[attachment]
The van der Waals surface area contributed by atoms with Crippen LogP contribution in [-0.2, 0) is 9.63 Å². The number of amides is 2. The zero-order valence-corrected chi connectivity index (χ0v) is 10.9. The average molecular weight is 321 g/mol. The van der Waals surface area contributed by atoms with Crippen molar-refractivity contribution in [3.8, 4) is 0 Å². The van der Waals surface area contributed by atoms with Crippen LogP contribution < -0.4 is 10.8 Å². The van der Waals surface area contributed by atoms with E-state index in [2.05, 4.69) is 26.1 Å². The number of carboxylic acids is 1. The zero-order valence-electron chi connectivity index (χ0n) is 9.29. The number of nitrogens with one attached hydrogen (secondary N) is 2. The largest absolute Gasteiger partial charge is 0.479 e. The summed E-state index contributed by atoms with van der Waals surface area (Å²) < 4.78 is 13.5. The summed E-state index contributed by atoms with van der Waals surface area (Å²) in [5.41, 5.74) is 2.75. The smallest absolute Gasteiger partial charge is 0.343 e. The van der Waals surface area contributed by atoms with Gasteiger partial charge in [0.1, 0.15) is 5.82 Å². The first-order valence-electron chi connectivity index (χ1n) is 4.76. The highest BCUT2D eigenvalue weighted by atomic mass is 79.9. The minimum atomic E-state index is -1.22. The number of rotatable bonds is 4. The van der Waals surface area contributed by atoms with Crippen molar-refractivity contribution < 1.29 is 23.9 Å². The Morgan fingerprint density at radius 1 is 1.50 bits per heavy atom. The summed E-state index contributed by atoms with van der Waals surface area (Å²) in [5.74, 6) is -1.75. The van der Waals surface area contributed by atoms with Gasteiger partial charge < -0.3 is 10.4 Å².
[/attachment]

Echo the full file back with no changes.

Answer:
The van der Waals surface area contributed by atoms with Crippen LogP contribution in [-0.2, 0) is 9.63 Å². The number of amides is 2. The zero-order valence-corrected chi connectivity index (χ0v) is 10.9. The average molecular weight is 321 g/mol. The van der Waals surface area contributed by atoms with Crippen molar-refractivity contribution in [3.8, 4) is 0 Å². The van der Waals surface area contributed by atoms with Crippen LogP contribution < -0.4 is 10.8 Å². The van der Waals surface area contributed by atoms with E-state index in [2.05, 4.69) is 26.1 Å². The number of carboxylic acids is 1. The zero-order valence-electron chi connectivity index (χ0n) is 9.29. The number of nitrogens with one attached hydrogen (secondary N) is 2. The largest absolute Gasteiger partial charge is 0.479 e. The summed E-state index contributed by atoms with van der Waals surface area (Å²) < 4.78 is 13.5. The summed E-state index contributed by atoms with van der Waals surface area (Å²) in [5.41, 5.74) is 2.75. The smallest absolute Gasteiger partial charge is 0.343 e. The van der Waals surface area contributed by atoms with Gasteiger partial charge in [0.1, 0.15) is 5.82 Å². The first-order valence-electron chi connectivity index (χ1n) is 4.76. The highest BCUT2D eigenvalue weighted by atomic mass is 79.9. The minimum atomic E-state index is -1.22. The number of rotatable bonds is 4. The van der Waals surface area contributed by atoms with Crippen molar-refractivity contribution < 1.29 is 23.9 Å². The Morgan fingerprint density at radius 1 is 1.50 bits per heavy atom. The summed E-state index contributed by atoms with van der Waals surface area (Å²) in [5.74, 6) is -1.75. The van der Waals surface area contributed by atoms with Gasteiger partial charge < -0.3 is 10.4 Å².